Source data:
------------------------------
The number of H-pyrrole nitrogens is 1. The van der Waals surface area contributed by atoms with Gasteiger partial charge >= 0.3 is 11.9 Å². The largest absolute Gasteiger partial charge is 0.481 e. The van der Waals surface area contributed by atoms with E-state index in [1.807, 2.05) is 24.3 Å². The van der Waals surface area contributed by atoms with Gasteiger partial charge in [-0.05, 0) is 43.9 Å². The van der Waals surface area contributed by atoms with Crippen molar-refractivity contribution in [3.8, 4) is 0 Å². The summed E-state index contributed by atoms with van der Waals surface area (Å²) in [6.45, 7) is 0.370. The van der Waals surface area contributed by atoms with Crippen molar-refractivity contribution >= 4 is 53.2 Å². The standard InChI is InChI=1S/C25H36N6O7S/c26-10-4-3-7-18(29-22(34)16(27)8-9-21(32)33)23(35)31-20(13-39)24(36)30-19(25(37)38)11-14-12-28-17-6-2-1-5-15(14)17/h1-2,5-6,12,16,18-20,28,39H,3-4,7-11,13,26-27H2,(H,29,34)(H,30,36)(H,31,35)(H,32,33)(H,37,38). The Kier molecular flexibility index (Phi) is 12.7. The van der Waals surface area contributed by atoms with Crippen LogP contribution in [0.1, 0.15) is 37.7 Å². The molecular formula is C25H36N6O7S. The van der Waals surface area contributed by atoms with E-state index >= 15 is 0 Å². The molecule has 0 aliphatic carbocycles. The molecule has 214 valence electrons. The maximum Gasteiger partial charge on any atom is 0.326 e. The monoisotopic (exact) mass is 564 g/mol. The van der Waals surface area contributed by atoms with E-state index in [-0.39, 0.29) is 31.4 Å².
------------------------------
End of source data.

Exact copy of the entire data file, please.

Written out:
The number of H-pyrrole nitrogens is 1. The van der Waals surface area contributed by atoms with Gasteiger partial charge >= 0.3 is 11.9 Å². The largest absolute Gasteiger partial charge is 0.481 e. The van der Waals surface area contributed by atoms with E-state index in [1.807, 2.05) is 24.3 Å². The van der Waals surface area contributed by atoms with Gasteiger partial charge in [-0.05, 0) is 43.9 Å². The van der Waals surface area contributed by atoms with Crippen molar-refractivity contribution in [3.8, 4) is 0 Å². The summed E-state index contributed by atoms with van der Waals surface area (Å²) in [6.45, 7) is 0.370. The van der Waals surface area contributed by atoms with Crippen molar-refractivity contribution >= 4 is 53.2 Å². The standard InChI is InChI=1S/C25H36N6O7S/c26-10-4-3-7-18(29-22(34)16(27)8-9-21(32)33)23(35)31-20(13-39)24(36)30-19(25(37)38)11-14-12-28-17-6-2-1-5-15(14)17/h1-2,5-6,12,16,18-20,28,39H,3-4,7-11,13,26-27H2,(H,29,34)(H,30,36)(H,31,35)(H,32,33)(H,37,38). The Kier molecular flexibility index (Phi) is 12.7. The van der Waals surface area contributed by atoms with Crippen LogP contribution in [0.1, 0.15) is 37.7 Å². The molecular formula is C25H36N6O7S. The van der Waals surface area contributed by atoms with E-state index >= 15 is 0 Å². The molecule has 0 aliphatic carbocycles. The molecule has 214 valence electrons. The maximum Gasteiger partial charge on any atom is 0.326 e. The monoisotopic (exact) mass is 564 g/mol. The van der Waals surface area contributed by atoms with E-state index in [-0.39, 0.29) is 31.4 Å².